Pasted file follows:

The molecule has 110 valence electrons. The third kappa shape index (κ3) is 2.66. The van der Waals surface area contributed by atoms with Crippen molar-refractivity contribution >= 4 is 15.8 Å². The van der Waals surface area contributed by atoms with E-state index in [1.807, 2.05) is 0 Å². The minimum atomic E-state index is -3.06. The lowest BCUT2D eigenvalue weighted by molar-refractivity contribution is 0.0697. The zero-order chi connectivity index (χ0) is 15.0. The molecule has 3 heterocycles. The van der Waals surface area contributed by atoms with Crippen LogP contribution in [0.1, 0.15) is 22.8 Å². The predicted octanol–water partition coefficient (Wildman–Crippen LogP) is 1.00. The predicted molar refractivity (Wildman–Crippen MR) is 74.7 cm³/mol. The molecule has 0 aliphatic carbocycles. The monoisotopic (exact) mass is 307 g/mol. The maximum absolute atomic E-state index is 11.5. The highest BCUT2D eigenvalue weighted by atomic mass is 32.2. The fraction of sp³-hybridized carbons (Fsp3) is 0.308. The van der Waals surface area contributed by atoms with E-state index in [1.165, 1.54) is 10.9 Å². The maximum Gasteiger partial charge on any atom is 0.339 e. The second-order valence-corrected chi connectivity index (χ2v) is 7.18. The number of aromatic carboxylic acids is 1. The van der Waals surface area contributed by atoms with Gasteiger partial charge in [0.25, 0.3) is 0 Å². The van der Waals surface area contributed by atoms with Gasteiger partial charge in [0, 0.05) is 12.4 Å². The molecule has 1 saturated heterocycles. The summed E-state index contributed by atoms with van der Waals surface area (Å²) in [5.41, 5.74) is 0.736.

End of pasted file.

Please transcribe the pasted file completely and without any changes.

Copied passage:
The molecule has 110 valence electrons. The third kappa shape index (κ3) is 2.66. The van der Waals surface area contributed by atoms with Crippen molar-refractivity contribution >= 4 is 15.8 Å². The van der Waals surface area contributed by atoms with E-state index in [1.807, 2.05) is 0 Å². The minimum atomic E-state index is -3.06. The lowest BCUT2D eigenvalue weighted by molar-refractivity contribution is 0.0697. The zero-order chi connectivity index (χ0) is 15.0. The molecule has 3 heterocycles. The van der Waals surface area contributed by atoms with Crippen LogP contribution in [0.1, 0.15) is 22.8 Å². The predicted octanol–water partition coefficient (Wildman–Crippen LogP) is 1.00. The predicted molar refractivity (Wildman–Crippen MR) is 74.7 cm³/mol. The molecule has 0 aliphatic carbocycles. The monoisotopic (exact) mass is 307 g/mol. The maximum absolute atomic E-state index is 11.5. The highest BCUT2D eigenvalue weighted by atomic mass is 32.2. The fraction of sp³-hybridized carbons (Fsp3) is 0.308. The van der Waals surface area contributed by atoms with E-state index in [1.165, 1.54) is 10.9 Å². The maximum Gasteiger partial charge on any atom is 0.339 e. The second-order valence-corrected chi connectivity index (χ2v) is 7.18. The number of aromatic carboxylic acids is 1. The van der Waals surface area contributed by atoms with Gasteiger partial charge in [0.25, 0.3) is 0 Å². The van der Waals surface area contributed by atoms with Gasteiger partial charge in [0, 0.05) is 12.4 Å². The molecule has 1 saturated heterocycles. The summed E-state index contributed by atoms with van der Waals surface area (Å²) in [5.41, 5.74) is 0.736.